Lt. Gov. Matt Denn and Department of Education Secretary Mark Murphy announced the 2013 winners of the state’s Reward and Recognition School Awards, known informally as the state's Academic Achievement Awards. The announcements were made Oct. 15 in three separate press conferences, one in each county, to honor the winners.
These awards, which carry a $50,000 prize for each school, were created by legislation spearheaded by the lieutenant governor and passed by the Delaware General Assembly in 2009. The awards are given to schools whose students are performing at an exceptionally high level, particularly those schools with large percentages of students coming from low-income households; and to schools that have succeeded in closing the achievement gap for such groups as low-income students, students from minority groups, and students with disabilities. Winners were selected based on 2012-13 data.
This year, there are two Reward and 15 Recognition schools that will receive $50,000 each. Funding for the awards comes from the state's Race to the Top grant. Also, there are Schools of Continued Excellence which won Academic Achievement Awards last year and had outstanding performance again this year, but are not eligible for a financial award again until 2014. The RTTT grant provides funding through 2014.
The winning schools have much discretion in deciding how to spend the money. As in years past, each school will appoint a committee with administration, teacher, support staff and parent representation to determine how the award will be used.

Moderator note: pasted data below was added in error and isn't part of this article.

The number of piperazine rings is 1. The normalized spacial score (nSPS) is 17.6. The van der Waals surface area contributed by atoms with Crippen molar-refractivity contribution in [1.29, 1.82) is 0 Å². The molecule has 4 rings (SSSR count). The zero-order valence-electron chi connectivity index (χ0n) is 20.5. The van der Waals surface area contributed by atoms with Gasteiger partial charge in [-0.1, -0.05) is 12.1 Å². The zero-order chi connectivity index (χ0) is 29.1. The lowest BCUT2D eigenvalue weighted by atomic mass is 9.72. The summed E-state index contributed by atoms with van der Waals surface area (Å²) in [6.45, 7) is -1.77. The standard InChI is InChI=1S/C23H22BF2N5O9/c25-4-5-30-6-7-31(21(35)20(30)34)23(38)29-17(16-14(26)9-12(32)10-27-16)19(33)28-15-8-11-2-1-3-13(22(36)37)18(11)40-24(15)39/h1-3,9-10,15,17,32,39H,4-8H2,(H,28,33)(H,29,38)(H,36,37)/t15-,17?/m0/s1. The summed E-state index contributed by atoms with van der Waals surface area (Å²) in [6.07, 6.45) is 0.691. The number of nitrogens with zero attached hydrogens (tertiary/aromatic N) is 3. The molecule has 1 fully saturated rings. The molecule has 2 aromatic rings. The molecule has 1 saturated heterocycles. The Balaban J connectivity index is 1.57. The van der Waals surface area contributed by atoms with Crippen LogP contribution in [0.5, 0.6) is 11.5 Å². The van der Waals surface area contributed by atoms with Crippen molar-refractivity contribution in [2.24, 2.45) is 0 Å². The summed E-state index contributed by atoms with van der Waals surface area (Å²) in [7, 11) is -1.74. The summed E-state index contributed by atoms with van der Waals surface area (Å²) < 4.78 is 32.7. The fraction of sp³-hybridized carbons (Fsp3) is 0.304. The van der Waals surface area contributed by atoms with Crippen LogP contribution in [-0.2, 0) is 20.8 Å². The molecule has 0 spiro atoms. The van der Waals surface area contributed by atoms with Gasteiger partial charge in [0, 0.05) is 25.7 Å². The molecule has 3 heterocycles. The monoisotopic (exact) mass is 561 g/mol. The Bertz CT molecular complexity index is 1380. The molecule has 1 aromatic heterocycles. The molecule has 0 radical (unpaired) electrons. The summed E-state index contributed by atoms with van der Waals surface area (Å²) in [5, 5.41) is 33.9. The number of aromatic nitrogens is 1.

““I am thrilled to be able to honor these schools with an award that will help them expand services for our students. As in past years, I will be trying to visit as many of these schools in person as I can, so we can learn from schools whose kids are succeeding, often in spite of serious challenges,” Denn said.
Murphy also recognized dedication and hard work of the entire school communities - the educators, students, parents and community partners - whose collaboration helped the schools succeed.
Reward Schools are Title I schools (federal classification based on high percentage of low-income population) identified for being either highest performing or high progress. The two schools are Elbert-Palmer Elementary School, Christina School District, and Sussex Academy, Georgetown.
Recognition Schools are chosen for exceptional performance and/or closing the achievement gap. Both Title I and non-Title I schools can qualify.
Cape Region Recognition Schools include the following: East Millsboro Elementary School, Indian River School District; Georgetown Elementary School, Indian River School District; Georgetown Middle School, Indian River School District; Lake Forest East Elementary School, Lake Forest School District; Lake Forest North Elementary School, Lake Forest School District (also a Title I Distinguished school awardee); Lake Forest South Elementary School, Lake Forest School District; and Long Neck Elementary School, Indian River School District.
In addition, Schools of Continued Excellence are schools which have received state awards during 2012 and continue to qualify for Reward or Recognition School distinction in 2013. They are named Schools of Continued Excellence to recognize their sustained accomplishments. They will be eligible for funds again next year if they meet Reward or Recognition School qualification. Cape Region Schools of Excellence include Beacon Middle School, Cape Henlopen School District; John M. Clayton Elementary School, Indian River School District; Lord Baltimore Elementary School, Indian River School District; Evelyn I. Morris Early Childhood Center, Milford School District; Rehoboth Elementary School, Cape Henlopen School District; Richard A. Shields Elementary School, Cape Henlopen School District; and Phillip C. Showell Elementary School, Indian River School District.